Imagine your lungs slowly turning to stone, each day you can take in less and less air until finally you can't breathe at all. That situation can be very real for people who have diseases caused by silica dust and in the construction industry, silica dust is everywhere. OSHA has taken data from decades of research on worker exposure to silica dust and made the determination that the current permissible exposure limit (PEL) is no longer sufficient. In response, OSHA has proposed a new PEL for silica that will significantly reduce exposure. This of course comes at a price with stricter controls on operations that produce silica dust. As with past regulations of this type there has been strong resistance from industry. Silica being present in a large variety of construction materials hearing conducted in March 2014 saw comments coming from many facets of the construction industry. Right now the rule is in the proposed stage. OSHA Assistant Secretary Dr. David Michaels recently stated that work on the agency's proposed standard is "actually moving quite well" and he expects the standard to be finalized in 2016. Below you’ll find more information about silica dust and how it may affect you, so you can be ready.
Silica dust and your health
According to OSHA silica dust exposure can significantly increase the risk of lung cancer, silicosis, and non-malignant respiratory disease (NMRD) as well as autoimmune and renal disease. Most of the diseases are incurable and are fatal. Looking at that list should be enough to put safety in the forefront of your mind, but why is it believed to cause such catastrophic illnesses. When materials like concrete or masonry are ground, cut or polished, they produce large clouds of dust. What most people don’t realize is that while the dust cloud is messy it’s not that dust that is really the biggest health risk. It’s the microscopic dust that you can’t see that can hang in the air long after the cloud has cleared. The reason the microscopic dust presents such a risk is that the small particles can travel deep into the lungs and stay there. This is because they’re too small for the body to process out, but big enough to irritate tissue deep in the lungs. The other import factor to realize is that most of these aliments don't present directly after exposure and are generally the result exposure over time. So it's workers who are consistently and repeatedly exposed that can face the worst consequences.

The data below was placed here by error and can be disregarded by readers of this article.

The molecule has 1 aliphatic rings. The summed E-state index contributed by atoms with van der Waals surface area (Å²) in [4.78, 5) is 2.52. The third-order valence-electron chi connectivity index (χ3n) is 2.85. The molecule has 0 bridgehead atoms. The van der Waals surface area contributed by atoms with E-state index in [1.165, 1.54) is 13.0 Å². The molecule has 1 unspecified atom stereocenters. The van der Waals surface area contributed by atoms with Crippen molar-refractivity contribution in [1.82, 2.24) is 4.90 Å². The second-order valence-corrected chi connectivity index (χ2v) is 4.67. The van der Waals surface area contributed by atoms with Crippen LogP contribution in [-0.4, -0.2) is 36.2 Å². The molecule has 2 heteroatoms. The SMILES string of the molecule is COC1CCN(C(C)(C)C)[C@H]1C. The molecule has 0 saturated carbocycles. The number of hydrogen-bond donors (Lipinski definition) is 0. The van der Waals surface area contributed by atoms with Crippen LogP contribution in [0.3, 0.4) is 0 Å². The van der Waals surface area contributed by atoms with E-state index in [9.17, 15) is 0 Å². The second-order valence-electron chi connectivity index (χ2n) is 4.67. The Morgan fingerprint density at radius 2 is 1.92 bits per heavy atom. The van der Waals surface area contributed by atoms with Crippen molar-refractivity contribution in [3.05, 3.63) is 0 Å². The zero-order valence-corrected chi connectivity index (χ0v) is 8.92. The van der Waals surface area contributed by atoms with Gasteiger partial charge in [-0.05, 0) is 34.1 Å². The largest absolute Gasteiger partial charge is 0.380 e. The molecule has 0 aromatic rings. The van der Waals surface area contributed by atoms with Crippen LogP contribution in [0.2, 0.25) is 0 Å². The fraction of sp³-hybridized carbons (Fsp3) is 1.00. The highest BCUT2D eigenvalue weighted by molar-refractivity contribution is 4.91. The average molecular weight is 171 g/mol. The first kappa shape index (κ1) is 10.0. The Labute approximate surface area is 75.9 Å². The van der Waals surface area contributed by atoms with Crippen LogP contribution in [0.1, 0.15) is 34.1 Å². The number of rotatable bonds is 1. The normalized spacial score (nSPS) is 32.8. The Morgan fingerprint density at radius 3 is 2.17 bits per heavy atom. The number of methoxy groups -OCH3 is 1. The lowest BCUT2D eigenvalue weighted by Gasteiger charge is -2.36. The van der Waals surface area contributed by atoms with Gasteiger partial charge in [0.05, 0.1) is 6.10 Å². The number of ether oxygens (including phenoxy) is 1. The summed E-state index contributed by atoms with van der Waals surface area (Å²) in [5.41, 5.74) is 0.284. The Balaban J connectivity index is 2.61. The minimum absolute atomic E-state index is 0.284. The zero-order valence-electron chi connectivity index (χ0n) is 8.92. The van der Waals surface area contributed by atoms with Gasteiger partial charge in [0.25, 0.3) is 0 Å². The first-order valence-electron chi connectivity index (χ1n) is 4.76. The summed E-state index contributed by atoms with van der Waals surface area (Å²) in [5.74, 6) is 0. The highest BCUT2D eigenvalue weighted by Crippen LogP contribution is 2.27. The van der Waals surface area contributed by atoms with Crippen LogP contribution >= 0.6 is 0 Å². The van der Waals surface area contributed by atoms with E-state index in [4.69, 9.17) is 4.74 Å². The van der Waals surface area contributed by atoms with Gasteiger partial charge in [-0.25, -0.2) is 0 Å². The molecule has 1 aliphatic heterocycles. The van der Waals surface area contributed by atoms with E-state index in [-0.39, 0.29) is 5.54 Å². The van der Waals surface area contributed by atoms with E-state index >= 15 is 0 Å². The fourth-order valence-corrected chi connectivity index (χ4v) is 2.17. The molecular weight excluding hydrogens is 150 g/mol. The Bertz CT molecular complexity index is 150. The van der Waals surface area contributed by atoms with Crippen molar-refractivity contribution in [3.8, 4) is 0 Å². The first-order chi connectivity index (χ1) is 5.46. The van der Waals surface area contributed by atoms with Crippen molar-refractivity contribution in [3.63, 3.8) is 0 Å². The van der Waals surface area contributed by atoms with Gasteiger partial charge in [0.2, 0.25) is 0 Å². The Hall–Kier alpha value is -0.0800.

The new rule
OSHA’s current standards for silica dust were adopted in 1971 and haven’t been updated since. The previous standard is a formula that is approximately equivalent to 100 micrograms per cubic meter of air (mg/m3). The new rule would change that standard to 50 micrograms per cubic meter of air. This will make the PEL equivalent to that of the well known EPA RRP rule, known as the Lead Paint Rule. This will mean a big change for the industry overall. Current methods of grinding, cutting, drilling and other operations may have to change how they're done.
What this may mean for your business
The PEL rating brings with it requirements to maintain the PEL of which you need to be aware. Chief among these may be this statement, “ The proposed rule prohibits the use of compressed air and dry brushing or sweeping for cleaning of surfaces and clothing . . . and promotes the use of wet methods and HEPA-filter vacuuming as alternatives.” This means you’ll have to have a HEPA-rated vacuum for clean-up; which means you will also need one for use with grinders and other tools in order to conform to the new PEL rating. It also appears that wet methods may not be as simple as they once were, as the slurry would need to be removed, contained and not allowed to dry in place.
HEPA vacuum filtration is a good alternative for most operations and is a simple way to maintain the PEL rating. The new rule will also require the vacuum you use to maintain a minimum cubic feet per minute (cfm) when in use. Look at the following statement from OSHA about dust collection for grinders in the proposed rule. “The dust collector must be equipped with a HEPA filter and must operate at 25 cfm or greater airflow per inch of blade diameter.” Notice that it says ‘must operate at’. That means if you’re using a 6-in. cup wheel, you will need a vacuum that draws 150 cfm in a sustained manner to be compliant, not a vacuum that starts at 150 cfm, and then slowly loses cfm (suction) as the filter clogs. Dust vacuums like the Pulse-Bac with automatic filter cleaning capabilities will become the norm, as contractors will not be able to perform the work without them. These types of vacuums prevent the filters from clogging and the vacuum from losing cfm while operating.
There’s no doubt that with a newly written regulation will come a newly reinvigorated scrutiny on the jobsite. So be ready for it when it comes. As you look at new equipment make sure it will be able to handle silica dust in the right way. Make sure saws and grinders come equipped with dust shrouds or can be fitted with effective after-market shrouds. Be sure vacuums are HEPA rated and capable of maintaining sustained cfm and lift. This way these new regulations will be old news to you and the transition will be easy. Not only that, the dangers of silica dust can be a real threat to your health and/or the health of your workers. Taking action to curb exposure will have real benefits aside from avoiding possible fines.
Ed. Note: Ben Kruse is the Marketing and Media contact at CDCLaRue. He can be reached at BenKruse@cdclarue.com.